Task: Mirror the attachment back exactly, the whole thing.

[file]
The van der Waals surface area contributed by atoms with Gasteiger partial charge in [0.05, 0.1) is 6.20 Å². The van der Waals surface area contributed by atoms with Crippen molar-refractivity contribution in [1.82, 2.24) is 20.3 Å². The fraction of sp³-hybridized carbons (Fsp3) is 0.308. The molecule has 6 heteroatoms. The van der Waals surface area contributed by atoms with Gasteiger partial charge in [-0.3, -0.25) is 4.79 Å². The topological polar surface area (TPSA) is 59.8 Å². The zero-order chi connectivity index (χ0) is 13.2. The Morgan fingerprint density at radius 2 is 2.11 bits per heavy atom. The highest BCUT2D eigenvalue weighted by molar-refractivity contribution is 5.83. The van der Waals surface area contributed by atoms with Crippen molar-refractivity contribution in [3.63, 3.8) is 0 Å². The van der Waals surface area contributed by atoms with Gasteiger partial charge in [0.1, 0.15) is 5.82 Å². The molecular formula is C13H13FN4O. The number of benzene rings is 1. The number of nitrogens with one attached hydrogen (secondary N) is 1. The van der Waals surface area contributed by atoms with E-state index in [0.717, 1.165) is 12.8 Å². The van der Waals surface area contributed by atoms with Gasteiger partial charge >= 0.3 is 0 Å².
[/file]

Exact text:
The van der Waals surface area contributed by atoms with Gasteiger partial charge in [0.05, 0.1) is 6.20 Å². The van der Waals surface area contributed by atoms with Crippen molar-refractivity contribution in [1.82, 2.24) is 20.3 Å². The fraction of sp³-hybridized carbons (Fsp3) is 0.308. The molecule has 6 heteroatoms. The van der Waals surface area contributed by atoms with Gasteiger partial charge in [-0.3, -0.25) is 4.79 Å². The topological polar surface area (TPSA) is 59.8 Å². The zero-order chi connectivity index (χ0) is 13.2. The Morgan fingerprint density at radius 2 is 2.11 bits per heavy atom. The highest BCUT2D eigenvalue weighted by molar-refractivity contribution is 5.83. The van der Waals surface area contributed by atoms with Crippen molar-refractivity contribution in [3.63, 3.8) is 0 Å². The van der Waals surface area contributed by atoms with Gasteiger partial charge in [0.1, 0.15) is 5.82 Å². The molecular formula is C13H13FN4O. The number of benzene rings is 1. The number of nitrogens with one attached hydrogen (secondary N) is 1. The van der Waals surface area contributed by atoms with E-state index in [0.717, 1.165) is 12.8 Å². The van der Waals surface area contributed by atoms with Gasteiger partial charge >= 0.3 is 0 Å².